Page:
Some commentators and political leaders have spoken out all the same. Columnist Ivan Rioufol wrote:

“The racial outbreak which, in France, accompanied the satanic carnage of Hamas against Israeli civilians, revealed the state of tearing of the nation, close to rupture. Two irreconcilable Frances are already confronting each other in broad daylight: French France and Islamized France.”

Éric Zemmour, president of the Reconquest Party, wrote:

“Two peoples live in France, one of whom must constantly flee the attacks of an increasingly violent faction of the other, not only the attacks perpetrated with shouts of Allah Akbar, but this real daily jihad that the French suffer.”

Marine Le Pen, president of the National Rally, said:

“[M]any French people now feel it: no one is safe anywhere anymore. A new threshold has been crossed. We are witnessing organized attacks emanating from a certain number of criminogenic suburbs in which there are armed ‘militias’ carrying out raids.”

While the influence of fundamentalist Islam is less marked among older Muslims, 74% of Muslims between the ages of 18 and 25 in France say they place Islamic Sharia law above the laws of the French Republic.

Television journalist Christian Malard, who had access to the results of confidential inquiries carried out for the French Ministry of the Interior, said they show that more than half of the imams in France proclaim the superiority of Islam over Western culture and the need to Islamize France, even if that means using force. Malard added that the main French Muslim organization, “Muslims of France,” which is the French branch of the Muslim Brotherhood—a movement banned in Saudi Arabia, the United Arab Emirates, Kuwait and Egypt—has a monopoly on training imams in France and has been infiltrating French universities, sports clubs and political parties.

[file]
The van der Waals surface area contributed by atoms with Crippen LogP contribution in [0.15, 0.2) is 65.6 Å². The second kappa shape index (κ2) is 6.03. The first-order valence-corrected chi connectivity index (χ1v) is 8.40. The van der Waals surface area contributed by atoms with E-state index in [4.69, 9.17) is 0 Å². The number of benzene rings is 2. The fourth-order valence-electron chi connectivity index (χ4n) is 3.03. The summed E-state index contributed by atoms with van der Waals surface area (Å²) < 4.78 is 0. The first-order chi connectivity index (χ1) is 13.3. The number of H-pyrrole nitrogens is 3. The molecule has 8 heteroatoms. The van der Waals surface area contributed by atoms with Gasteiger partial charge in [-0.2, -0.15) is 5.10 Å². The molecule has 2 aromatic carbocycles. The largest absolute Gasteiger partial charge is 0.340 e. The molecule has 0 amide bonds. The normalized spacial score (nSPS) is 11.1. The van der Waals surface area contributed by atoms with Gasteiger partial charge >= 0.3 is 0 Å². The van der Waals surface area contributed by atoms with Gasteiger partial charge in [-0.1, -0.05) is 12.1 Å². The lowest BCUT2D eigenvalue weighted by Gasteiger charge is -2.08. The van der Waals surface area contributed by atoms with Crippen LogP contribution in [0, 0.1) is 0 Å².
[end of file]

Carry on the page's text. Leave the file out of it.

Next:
“Left-wing” politicians and journalists, who try to demonize “far-right” parties by accusing them of antisemitism, are having trouble making the label stick. Zemmour is a Jew who strongly supports Israel. Le Pen’s party also supports Israel and denounces antisemitism without the slightest ambiguity. Accusing the Reconquest and the National Rally parties of “Islamophobia” no longer has any impact; Islamic violence spreading in France has convinced an increasing number of French people that it is legitimate to be afraid of Islam.

According to recent surveys, 78% of French people think that Islamism constitutes a mortal threat to France. Ninety-one percent say they are worried or very worried about the sharp rise in violence in the country. The anti-Jewish atrocities by Hamas on Oct. 7 reinforced a distrust of Islam, and for the first time in years, a majority of French people support Israel’s fight in the ongoing war.

The main antisemitic party in France now is a leftist one, Rebellious France. Its leader, Jean-Luc Mélenchon, has accused Israel—not Hamas—of genocide, and has claimed that Hamas is a “resistance” movement. He concluded one of his recent meetings with, “Long live Gaza” and “Eternal glory to those who resist.”

If a presidential election were to take place in France today, Zemmour would receive more votes than he did in 2022, and Le Pen would top the first round of voting, receiving between 31%-33% of the votes, far more than in 2022. Whoever her opponent in the second round, she would easily win.

An election victory for Le Pen would confirm that a huge change could still take shape within Europe. In Italy, Giorgia Meloni won the Italian legislative elections on Sept. 25, 2022 by denouncing the Islamization of Europe, and became prime minister. On Nov. 22, in the Netherlands, Geert Wilders’ party won the most seats in legislative elections.

Security expert Éric Delbecque, whose recent book, “Permanent Insecurity,” details the growing violence plaguing France, recently stated: “The French seem to understand that their country could die. They are beginning to react.”

Originally published by The Gatestone Institute.

The opinions and facts presented in this article are those of the author, and neither JNS nor its partners assume any responsibility for them.